The Woman Who Did by Grant Allen
A change came at last, when Dolly was ten years old. Among the men of whom Herminia saw most in these later days, were the little group of advanced London socialists who call themselves the Fabians. And among her Fabian friends one of the most active, the most eager, the most individual, was Harvey Kynaston.
He was a younger man by many years than poor Alan had been; about Herminia's own age; a brilliant economist with a future before him. He aimed at the Cabinet. When first he met Herminia he was charmed at one glance by her chastened beauty, her breadth and depth of soul, her transparent sincerity of purpose and action. Those wistful eyes captured him. Before many days passed he had fallen in love with her. But he knew her history; and, taking it for granted she must still be immersed in regret for Alan's loss, he hardly even reckoned the chances of her caring for him.
'Tis a common case. Have you ever noticed that if you meet a woman, famous for her connection with some absorbing grief, some historic tragedy, you are half appalled at first sight to find that at times she can laugh, and make merry, and look gay with the rest of us. Her callous glee shocks you. You mentally expect her to be forever engaged in the tearful contemplation of her own tragic fate; wrapt up in those she has lost, like the mourners in a Pieta. Whenever you have thought of her, you have connected her in your mind with that one fact in her history, which perhaps may have happened a great many years ago. But to you, it is as yesterday. You forget that since then many things have occurred to her. She has lived her life; she has learned to smile; human nature itself cannot feed for years on the continuous contemplation of its own deepest sorrows. It even jars you to find that the widow of a patriotic martyr, a murdered missionary, has her moments of enjoyment, and must wither away without them.
So, just at first, Harvey Kynaston was afraid to let Herminia see how sincerely he admired her. He thought of her rather as one whose life is spent, who can bring to the banquet but the cold dead ashes of a past existence. Gradually, however, as he saw more and more of her, it began to strike him that Herminia was still in all essentials a woman. His own throbbing heart told him so as he sat and talked with her. He thrilled at her approach. Bit by bit the idea rose up in his mind that this lonely soul might still be won. He set to work in earnest to woo and win her.
As for Herminia, many men had paid her attentions already in her unwedded widowhood. Some of them, after the fashion of men, having heard garbled versions of her tragic story, and seeking to gain some base advantage for themselves from their knowledge of her past, strove to assail her crudely. Them, with unerring womanly instinct, she early discerned, and with unerring feminine tact, undeceived and humbled. Others, genuinely attracted by her beauty and her patience, paid real court to her heart; but all these fell far short of her ideal standard. With Harvey Kynaston it was different. She admired him as a thinker; she liked him as a man; and she felt from the first moment that no friend, since Alan died, had stirred her pulse so deeply as he did.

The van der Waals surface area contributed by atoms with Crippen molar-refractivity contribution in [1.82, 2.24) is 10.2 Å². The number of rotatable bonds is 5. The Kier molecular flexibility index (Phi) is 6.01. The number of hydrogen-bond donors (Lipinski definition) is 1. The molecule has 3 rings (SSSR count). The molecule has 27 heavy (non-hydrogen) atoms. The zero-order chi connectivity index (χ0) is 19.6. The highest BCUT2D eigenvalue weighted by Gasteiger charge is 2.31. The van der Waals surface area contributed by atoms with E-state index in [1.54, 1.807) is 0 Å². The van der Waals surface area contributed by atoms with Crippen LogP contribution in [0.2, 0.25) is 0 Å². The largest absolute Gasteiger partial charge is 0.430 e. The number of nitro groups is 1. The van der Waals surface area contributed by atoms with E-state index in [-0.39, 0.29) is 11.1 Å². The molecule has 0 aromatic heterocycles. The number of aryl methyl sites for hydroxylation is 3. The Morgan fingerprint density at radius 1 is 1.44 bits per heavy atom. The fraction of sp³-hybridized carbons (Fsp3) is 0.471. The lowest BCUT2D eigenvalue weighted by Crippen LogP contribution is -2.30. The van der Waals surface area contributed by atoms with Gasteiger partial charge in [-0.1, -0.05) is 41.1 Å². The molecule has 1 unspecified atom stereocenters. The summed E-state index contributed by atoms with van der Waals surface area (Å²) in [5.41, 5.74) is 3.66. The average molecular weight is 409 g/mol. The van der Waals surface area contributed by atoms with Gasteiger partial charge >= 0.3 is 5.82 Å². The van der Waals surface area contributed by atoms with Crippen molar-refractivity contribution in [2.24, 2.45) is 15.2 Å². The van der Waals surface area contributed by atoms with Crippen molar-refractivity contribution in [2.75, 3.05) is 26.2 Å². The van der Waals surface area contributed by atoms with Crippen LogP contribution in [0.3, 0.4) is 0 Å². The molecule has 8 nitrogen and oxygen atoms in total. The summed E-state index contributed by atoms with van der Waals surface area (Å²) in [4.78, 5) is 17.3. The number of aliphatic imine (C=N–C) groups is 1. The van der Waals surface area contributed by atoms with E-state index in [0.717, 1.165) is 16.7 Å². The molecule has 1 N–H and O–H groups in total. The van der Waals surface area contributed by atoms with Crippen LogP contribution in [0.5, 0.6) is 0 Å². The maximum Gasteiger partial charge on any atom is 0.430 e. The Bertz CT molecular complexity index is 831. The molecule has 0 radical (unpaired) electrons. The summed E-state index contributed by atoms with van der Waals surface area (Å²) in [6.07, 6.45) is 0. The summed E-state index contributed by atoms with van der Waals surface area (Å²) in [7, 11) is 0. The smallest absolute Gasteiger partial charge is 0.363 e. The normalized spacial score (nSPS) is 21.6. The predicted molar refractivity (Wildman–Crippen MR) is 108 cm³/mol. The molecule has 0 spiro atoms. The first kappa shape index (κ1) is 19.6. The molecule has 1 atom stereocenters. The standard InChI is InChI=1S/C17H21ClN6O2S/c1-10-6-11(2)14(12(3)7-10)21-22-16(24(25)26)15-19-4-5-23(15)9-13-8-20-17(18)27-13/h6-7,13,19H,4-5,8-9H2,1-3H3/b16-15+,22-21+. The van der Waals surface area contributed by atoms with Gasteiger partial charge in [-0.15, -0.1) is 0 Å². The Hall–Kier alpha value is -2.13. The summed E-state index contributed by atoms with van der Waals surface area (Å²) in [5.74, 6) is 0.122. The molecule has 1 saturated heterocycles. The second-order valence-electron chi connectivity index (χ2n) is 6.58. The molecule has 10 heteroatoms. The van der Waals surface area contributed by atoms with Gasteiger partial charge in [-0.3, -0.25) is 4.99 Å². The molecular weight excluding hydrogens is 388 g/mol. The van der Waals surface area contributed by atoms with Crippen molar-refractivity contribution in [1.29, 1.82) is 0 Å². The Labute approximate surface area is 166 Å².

For some months they met often at the Fabian meetings and elsewhere; till at last it became a habit with them to spend their Sunday mornings on some breezy wold in the country together. Herminia was still as free as ever from any shrinking terror as to what "people might say;" as of old, she lived her life for herself and her conscience, not for the opinion of a blind and superstitious majority. On one such August morning, they had taken the train from London to Haslemere, with Dolly of course by their side, and then had strolled up Hind Head by the beautiful footpath which mounts at first through a chestnut copse, and then between heather-clad hills to the summit. At the loneliest turn of the track, where two purple glens divide, Harvey Kynaston seated himself on the soft bed of ling; Herminia sank by his side; and Dolly, after awhile, not understanding their conversation, wandered off by herself a little way afield in search of harebells and spotted orchises. Dolly found her mother's friends were apt to bore her; she preferred the society of the landlady's daughters.
It was a delicious day. Hard by, a slow-worm sunned himself on the basking sand. Blue dragon-flies flashed on gauze wings in the hollows. Harvey Kynaston looked on Herminia's face and saw that she was fair. With an effort he made up his mind to speak at last. In plain and simple words he asked her reverently the same question that Alan had asked her so long ago on the Holmwood.
Herminia's throat flushed a rosy red, and an unwonted sense of pleasure stole over that hard-worked frame as she listened to his words; for indeed she was fond of him. But she answered him at once without a moment's hesitation. "Harvey, I'm glad you ask me, for I like and admire you. But I feel sure beforehand my answer must be no. For I think what you mean is to ask, will I marry you?"